Southern Brooklyn

Sanitation Extends Special Storm Pickups To Help Homeowners Recovering From Sandy

Storm debris was taken to Riis Park and other locations, which were turned into makeshift dumps to handle the large volume of waste. (Photo by Anne F.)

For those who suffered severe flooding, it seems there’s almost no end to the amount of garbage and debris we’ve ripped from our homes. And with only so much space on the sidewalk, two full months still isn’t enough time to get it all curbside.

Thankfully, the good folks at the Department of Sanitation have extended the special collection of storm debris until Monday, January 14, giving homeowners an additional two weeks to get the last of it out.

“The men and women of the Department have been working around the clock since Super Storm Sandy hit in order to clear roads of sand and debris and remove massive amounts of flooded furniture, clothing and personal items left behind in its wake,” said Commissioner John Doherty in a press release. “We now are in the midst of the winter snow season and our full resources must be ready to tackle snow storms of any size and frequency. As such, we must cease special collections effective Monday, January 14, 2013.”

Sanitation crews have already cleared out 381,000 tons of debris from homes and streets since Superstrom Sandy hit. The special pickups are made the day before residents’ regularly scheduled collection day.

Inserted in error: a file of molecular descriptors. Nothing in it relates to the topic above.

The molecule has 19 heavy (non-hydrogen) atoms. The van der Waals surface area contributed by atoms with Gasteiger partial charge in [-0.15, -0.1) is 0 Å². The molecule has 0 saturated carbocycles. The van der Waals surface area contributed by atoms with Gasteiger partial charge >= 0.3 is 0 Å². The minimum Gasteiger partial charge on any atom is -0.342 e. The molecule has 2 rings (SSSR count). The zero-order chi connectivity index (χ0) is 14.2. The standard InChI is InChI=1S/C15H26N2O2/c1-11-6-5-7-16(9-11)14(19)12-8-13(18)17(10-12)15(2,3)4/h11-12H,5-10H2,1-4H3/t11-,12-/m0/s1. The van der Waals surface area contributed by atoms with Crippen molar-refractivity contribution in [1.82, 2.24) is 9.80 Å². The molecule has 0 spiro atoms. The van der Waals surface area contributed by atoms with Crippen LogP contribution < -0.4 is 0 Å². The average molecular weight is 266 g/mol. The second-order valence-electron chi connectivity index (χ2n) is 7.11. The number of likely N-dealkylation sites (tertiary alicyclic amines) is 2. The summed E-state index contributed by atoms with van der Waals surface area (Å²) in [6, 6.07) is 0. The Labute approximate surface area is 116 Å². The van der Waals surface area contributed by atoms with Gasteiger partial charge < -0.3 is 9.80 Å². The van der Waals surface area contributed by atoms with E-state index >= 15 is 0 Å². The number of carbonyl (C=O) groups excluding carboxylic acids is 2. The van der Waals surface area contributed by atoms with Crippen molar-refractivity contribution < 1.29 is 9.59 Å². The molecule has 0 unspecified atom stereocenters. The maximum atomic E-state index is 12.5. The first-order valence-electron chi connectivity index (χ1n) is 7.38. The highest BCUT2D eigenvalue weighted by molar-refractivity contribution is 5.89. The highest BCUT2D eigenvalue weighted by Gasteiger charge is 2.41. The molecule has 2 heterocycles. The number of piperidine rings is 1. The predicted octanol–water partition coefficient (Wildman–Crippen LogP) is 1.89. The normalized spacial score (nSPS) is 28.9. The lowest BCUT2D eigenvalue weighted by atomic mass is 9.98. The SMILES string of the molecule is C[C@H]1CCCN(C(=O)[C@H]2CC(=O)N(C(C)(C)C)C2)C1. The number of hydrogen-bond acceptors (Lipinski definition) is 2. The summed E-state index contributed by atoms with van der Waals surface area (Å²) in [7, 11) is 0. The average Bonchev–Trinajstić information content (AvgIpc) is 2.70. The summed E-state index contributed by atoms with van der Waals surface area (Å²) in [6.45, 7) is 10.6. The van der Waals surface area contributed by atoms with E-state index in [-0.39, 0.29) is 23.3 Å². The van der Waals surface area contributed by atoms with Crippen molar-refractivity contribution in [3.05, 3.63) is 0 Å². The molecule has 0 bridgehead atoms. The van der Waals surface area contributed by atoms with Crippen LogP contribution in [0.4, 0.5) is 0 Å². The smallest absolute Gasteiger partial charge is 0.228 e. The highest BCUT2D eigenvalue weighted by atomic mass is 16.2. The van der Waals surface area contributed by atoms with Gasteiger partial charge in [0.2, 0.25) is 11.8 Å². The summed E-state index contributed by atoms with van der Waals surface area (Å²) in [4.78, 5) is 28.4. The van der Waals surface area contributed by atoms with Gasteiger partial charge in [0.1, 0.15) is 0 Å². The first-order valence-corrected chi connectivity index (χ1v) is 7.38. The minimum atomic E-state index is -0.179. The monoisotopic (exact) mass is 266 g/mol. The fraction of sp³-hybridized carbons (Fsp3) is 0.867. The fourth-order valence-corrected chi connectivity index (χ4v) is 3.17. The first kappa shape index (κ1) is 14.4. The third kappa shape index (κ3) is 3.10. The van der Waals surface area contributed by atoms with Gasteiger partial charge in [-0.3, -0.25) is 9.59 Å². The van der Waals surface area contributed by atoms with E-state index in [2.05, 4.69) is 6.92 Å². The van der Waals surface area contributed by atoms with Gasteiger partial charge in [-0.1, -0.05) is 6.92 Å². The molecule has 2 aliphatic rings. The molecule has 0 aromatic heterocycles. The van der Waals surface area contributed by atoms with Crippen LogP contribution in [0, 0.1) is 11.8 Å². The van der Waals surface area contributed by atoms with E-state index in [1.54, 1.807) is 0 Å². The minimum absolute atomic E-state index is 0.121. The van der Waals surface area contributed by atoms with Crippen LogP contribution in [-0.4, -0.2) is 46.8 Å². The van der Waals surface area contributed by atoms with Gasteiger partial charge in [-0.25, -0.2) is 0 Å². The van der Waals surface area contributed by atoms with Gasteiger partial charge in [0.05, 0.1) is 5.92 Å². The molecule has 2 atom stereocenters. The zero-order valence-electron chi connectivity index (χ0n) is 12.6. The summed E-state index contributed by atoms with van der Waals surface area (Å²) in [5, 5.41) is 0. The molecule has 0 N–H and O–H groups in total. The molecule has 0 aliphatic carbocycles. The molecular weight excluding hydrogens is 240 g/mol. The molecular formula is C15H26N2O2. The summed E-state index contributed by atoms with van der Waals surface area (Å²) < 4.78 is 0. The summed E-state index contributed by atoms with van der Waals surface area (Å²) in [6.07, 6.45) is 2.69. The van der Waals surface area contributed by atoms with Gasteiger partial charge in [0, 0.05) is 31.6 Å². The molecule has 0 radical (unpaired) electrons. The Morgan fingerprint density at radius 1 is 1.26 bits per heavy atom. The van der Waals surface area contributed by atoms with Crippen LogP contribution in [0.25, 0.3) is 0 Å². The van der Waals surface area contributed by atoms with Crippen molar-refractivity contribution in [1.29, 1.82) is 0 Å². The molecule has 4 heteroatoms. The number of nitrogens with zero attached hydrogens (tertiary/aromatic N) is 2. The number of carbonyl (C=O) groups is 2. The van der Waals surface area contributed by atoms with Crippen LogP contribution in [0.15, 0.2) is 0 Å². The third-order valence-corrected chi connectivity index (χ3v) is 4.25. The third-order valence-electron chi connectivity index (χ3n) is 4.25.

The Department has been removing non-commercial waste from homeowners engaged in small projects only. Homeowners who are undertaking large demolition and reconstruction projects must arrange for their own dumpster by contacting a private collection service.

Bulk and construction debris generated by hired contractors or fee-for-service personnel on home repair or renovation projects is considered commercial waste and it is the responsibility of the contractor to arrange for appropriate private disposal.

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  1. This is hard to believe but my sister was out at Riis Park on the weekend and she said the parking lot is totally cleaned out. The only reminder that Sandy ever happened is huge piles of sand that looks like it they were picked clean by giant sifters.

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